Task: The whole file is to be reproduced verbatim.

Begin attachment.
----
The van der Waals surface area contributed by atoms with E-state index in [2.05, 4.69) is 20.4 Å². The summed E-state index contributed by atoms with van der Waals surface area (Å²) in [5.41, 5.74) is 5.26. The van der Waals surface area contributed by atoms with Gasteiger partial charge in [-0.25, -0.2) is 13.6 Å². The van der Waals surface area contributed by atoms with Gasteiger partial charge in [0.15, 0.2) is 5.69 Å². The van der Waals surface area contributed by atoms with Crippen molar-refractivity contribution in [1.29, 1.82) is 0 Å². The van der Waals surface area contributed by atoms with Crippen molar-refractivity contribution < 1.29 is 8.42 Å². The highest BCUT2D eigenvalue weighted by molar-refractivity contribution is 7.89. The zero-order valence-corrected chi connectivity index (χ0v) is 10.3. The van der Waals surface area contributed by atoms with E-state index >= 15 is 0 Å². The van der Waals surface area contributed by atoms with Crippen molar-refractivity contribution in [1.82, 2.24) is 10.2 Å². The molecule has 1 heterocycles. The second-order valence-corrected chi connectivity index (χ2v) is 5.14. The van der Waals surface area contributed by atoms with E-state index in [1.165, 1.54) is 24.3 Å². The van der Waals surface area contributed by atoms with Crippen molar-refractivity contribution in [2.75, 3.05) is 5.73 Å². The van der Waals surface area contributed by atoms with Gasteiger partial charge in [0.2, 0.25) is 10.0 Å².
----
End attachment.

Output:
The van der Waals surface area contributed by atoms with E-state index in [2.05, 4.69) is 20.4 Å². The summed E-state index contributed by atoms with van der Waals surface area (Å²) in [5.41, 5.74) is 5.26. The van der Waals surface area contributed by atoms with Gasteiger partial charge in [-0.25, -0.2) is 13.6 Å². The van der Waals surface area contributed by atoms with Gasteiger partial charge in [0.15, 0.2) is 5.69 Å². The van der Waals surface area contributed by atoms with Crippen molar-refractivity contribution in [1.29, 1.82) is 0 Å². The van der Waals surface area contributed by atoms with Crippen molar-refractivity contribution < 1.29 is 8.42 Å². The highest BCUT2D eigenvalue weighted by molar-refractivity contribution is 7.89. The zero-order valence-corrected chi connectivity index (χ0v) is 10.3. The van der Waals surface area contributed by atoms with E-state index >= 15 is 0 Å². The van der Waals surface area contributed by atoms with Crippen molar-refractivity contribution in [1.82, 2.24) is 10.2 Å². The molecule has 1 heterocycles. The second-order valence-corrected chi connectivity index (χ2v) is 5.14. The van der Waals surface area contributed by atoms with E-state index in [1.165, 1.54) is 24.3 Å². The van der Waals surface area contributed by atoms with Crippen molar-refractivity contribution in [2.75, 3.05) is 5.73 Å². The van der Waals surface area contributed by atoms with Gasteiger partial charge in [0.2, 0.25) is 10.0 Å².